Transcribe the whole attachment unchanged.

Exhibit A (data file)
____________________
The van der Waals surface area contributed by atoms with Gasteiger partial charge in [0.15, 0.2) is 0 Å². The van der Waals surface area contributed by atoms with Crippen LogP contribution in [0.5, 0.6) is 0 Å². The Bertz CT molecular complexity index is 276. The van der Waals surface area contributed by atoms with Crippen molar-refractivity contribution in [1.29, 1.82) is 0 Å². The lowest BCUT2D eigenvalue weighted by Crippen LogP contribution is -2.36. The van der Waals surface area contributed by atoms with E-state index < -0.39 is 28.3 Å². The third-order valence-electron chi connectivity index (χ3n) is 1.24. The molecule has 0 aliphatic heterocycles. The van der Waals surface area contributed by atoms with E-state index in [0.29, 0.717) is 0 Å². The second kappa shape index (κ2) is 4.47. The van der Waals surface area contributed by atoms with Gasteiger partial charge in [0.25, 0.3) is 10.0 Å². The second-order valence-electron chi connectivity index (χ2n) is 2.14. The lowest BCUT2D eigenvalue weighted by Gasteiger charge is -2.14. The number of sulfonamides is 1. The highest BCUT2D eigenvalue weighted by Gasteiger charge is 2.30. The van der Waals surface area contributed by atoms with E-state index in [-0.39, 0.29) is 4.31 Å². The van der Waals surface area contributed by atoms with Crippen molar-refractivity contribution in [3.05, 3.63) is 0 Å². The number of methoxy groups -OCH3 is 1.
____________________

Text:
The van der Waals surface area contributed by atoms with Gasteiger partial charge in [0.15, 0.2) is 0 Å². The van der Waals surface area contributed by atoms with Crippen LogP contribution in [0.5, 0.6) is 0 Å². The Bertz CT molecular complexity index is 276. The van der Waals surface area contributed by atoms with Crippen molar-refractivity contribution in [1.29, 1.82) is 0 Å². The lowest BCUT2D eigenvalue weighted by Crippen LogP contribution is -2.36. The van der Waals surface area contributed by atoms with E-state index < -0.39 is 28.3 Å². The third-order valence-electron chi connectivity index (χ3n) is 1.24. The molecule has 0 aliphatic heterocycles. The van der Waals surface area contributed by atoms with E-state index in [0.29, 0.717) is 0 Å². The second kappa shape index (κ2) is 4.47. The van der Waals surface area contributed by atoms with Gasteiger partial charge in [0.25, 0.3) is 10.0 Å². The second-order valence-electron chi connectivity index (χ2n) is 2.14. The lowest BCUT2D eigenvalue weighted by Gasteiger charge is -2.14. The number of sulfonamides is 1. The highest BCUT2D eigenvalue weighted by Gasteiger charge is 2.30. The van der Waals surface area contributed by atoms with E-state index in [-0.39, 0.29) is 4.31 Å². The van der Waals surface area contributed by atoms with Crippen molar-refractivity contribution in [3.05, 3.63) is 0 Å². The number of methoxy groups -OCH3 is 1.